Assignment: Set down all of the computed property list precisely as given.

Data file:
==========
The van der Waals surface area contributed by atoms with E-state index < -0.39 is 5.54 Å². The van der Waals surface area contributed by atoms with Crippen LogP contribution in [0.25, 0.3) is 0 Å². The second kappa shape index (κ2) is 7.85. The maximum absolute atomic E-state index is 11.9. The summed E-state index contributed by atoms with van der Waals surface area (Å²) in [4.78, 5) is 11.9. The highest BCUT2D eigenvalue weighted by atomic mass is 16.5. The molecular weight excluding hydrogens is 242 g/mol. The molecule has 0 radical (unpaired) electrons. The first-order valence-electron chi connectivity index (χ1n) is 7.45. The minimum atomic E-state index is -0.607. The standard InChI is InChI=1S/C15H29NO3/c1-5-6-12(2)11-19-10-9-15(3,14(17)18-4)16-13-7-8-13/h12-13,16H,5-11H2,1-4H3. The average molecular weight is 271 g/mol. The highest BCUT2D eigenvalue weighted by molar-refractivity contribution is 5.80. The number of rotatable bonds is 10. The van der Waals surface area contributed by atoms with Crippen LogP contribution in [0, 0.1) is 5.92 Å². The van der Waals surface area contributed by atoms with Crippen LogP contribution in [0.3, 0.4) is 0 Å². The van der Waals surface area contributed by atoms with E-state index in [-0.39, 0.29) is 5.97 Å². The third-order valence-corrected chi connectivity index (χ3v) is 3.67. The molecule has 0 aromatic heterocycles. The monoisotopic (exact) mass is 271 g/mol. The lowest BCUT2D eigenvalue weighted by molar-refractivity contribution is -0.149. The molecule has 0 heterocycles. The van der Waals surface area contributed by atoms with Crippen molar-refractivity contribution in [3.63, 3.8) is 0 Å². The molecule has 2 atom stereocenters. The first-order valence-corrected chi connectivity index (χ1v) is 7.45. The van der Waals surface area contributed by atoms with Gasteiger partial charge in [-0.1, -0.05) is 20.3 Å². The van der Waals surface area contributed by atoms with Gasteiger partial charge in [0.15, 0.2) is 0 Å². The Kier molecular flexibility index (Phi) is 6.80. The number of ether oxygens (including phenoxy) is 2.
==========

The van der Waals surface area contributed by atoms with E-state index < -0.39 is 5.54 Å². The van der Waals surface area contributed by atoms with Crippen LogP contribution in [0.25, 0.3) is 0 Å². The second kappa shape index (κ2) is 7.85. The maximum absolute atomic E-state index is 11.9. The summed E-state index contributed by atoms with van der Waals surface area (Å²) in [4.78, 5) is 11.9. The highest BCUT2D eigenvalue weighted by atomic mass is 16.5. The molecular weight excluding hydrogens is 242 g/mol. The molecule has 0 radical (unpaired) electrons. The first-order valence-electron chi connectivity index (χ1n) is 7.45. The minimum atomic E-state index is -0.607. The standard InChI is InChI=1S/C15H29NO3/c1-5-6-12(2)11-19-10-9-15(3,14(17)18-4)16-13-7-8-13/h12-13,16H,5-11H2,1-4H3. The average molecular weight is 271 g/mol. The highest BCUT2D eigenvalue weighted by molar-refractivity contribution is 5.80. The number of rotatable bonds is 10. The van der Waals surface area contributed by atoms with Crippen LogP contribution in [0, 0.1) is 5.92 Å². The van der Waals surface area contributed by atoms with Crippen LogP contribution in [0.3, 0.4) is 0 Å². The van der Waals surface area contributed by atoms with E-state index in [-0.39, 0.29) is 5.97 Å². The third-order valence-corrected chi connectivity index (χ3v) is 3.67. The molecule has 0 aromatic heterocycles. The monoisotopic (exact) mass is 271 g/mol. The lowest BCUT2D eigenvalue weighted by molar-refractivity contribution is -0.149. The molecule has 0 heterocycles. The van der Waals surface area contributed by atoms with Crippen molar-refractivity contribution in [3.63, 3.8) is 0 Å². The molecule has 2 atom stereocenters. The first-order valence-corrected chi connectivity index (χ1v) is 7.45. The van der Waals surface area contributed by atoms with Gasteiger partial charge in [-0.1, -0.05) is 20.3 Å². The van der Waals surface area contributed by atoms with Gasteiger partial charge in [0.15, 0.2) is 0 Å². The Kier molecular flexibility index (Phi) is 6.80. The number of ether oxygens (including phenoxy) is 2.